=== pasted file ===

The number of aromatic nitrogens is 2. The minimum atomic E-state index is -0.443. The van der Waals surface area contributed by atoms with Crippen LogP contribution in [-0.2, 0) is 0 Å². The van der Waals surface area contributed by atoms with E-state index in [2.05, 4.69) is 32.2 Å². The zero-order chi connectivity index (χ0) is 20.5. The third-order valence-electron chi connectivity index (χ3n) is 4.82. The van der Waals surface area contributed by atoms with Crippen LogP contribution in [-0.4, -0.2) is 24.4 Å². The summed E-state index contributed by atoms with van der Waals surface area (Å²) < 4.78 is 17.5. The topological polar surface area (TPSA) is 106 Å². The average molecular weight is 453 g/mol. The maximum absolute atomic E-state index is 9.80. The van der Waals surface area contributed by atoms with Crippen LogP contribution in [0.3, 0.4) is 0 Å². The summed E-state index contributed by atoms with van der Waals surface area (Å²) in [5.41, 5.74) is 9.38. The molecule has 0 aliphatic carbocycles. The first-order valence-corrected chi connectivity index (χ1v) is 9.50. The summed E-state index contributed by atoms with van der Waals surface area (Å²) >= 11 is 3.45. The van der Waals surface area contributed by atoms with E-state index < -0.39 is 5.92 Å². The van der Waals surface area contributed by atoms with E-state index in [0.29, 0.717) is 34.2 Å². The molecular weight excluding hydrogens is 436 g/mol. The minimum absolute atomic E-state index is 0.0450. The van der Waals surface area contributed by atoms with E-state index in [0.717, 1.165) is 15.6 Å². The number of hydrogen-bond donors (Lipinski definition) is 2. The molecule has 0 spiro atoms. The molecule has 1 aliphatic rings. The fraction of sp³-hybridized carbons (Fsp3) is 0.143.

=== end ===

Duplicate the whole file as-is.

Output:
The number of aromatic nitrogens is 2. The minimum atomic E-state index is -0.443. The van der Waals surface area contributed by atoms with Crippen LogP contribution in [-0.2, 0) is 0 Å². The van der Waals surface area contributed by atoms with E-state index in [2.05, 4.69) is 32.2 Å². The zero-order chi connectivity index (χ0) is 20.5. The third-order valence-electron chi connectivity index (χ3n) is 4.82. The van der Waals surface area contributed by atoms with Crippen LogP contribution in [-0.4, -0.2) is 24.4 Å². The summed E-state index contributed by atoms with van der Waals surface area (Å²) < 4.78 is 17.5. The topological polar surface area (TPSA) is 106 Å². The average molecular weight is 453 g/mol. The maximum absolute atomic E-state index is 9.80. The van der Waals surface area contributed by atoms with Crippen LogP contribution in [0.3, 0.4) is 0 Å². The summed E-state index contributed by atoms with van der Waals surface area (Å²) in [5.41, 5.74) is 9.38. The molecule has 0 aliphatic carbocycles. The first-order valence-corrected chi connectivity index (χ1v) is 9.50. The summed E-state index contributed by atoms with van der Waals surface area (Å²) >= 11 is 3.45. The van der Waals surface area contributed by atoms with E-state index < -0.39 is 5.92 Å². The van der Waals surface area contributed by atoms with E-state index in [0.29, 0.717) is 34.2 Å². The molecular weight excluding hydrogens is 436 g/mol. The minimum absolute atomic E-state index is 0.0450. The van der Waals surface area contributed by atoms with E-state index in [0.717, 1.165) is 15.6 Å². The number of hydrogen-bond donors (Lipinski definition) is 2. The molecule has 0 spiro atoms. The molecule has 1 aliphatic rings. The fraction of sp³-hybridized carbons (Fsp3) is 0.143.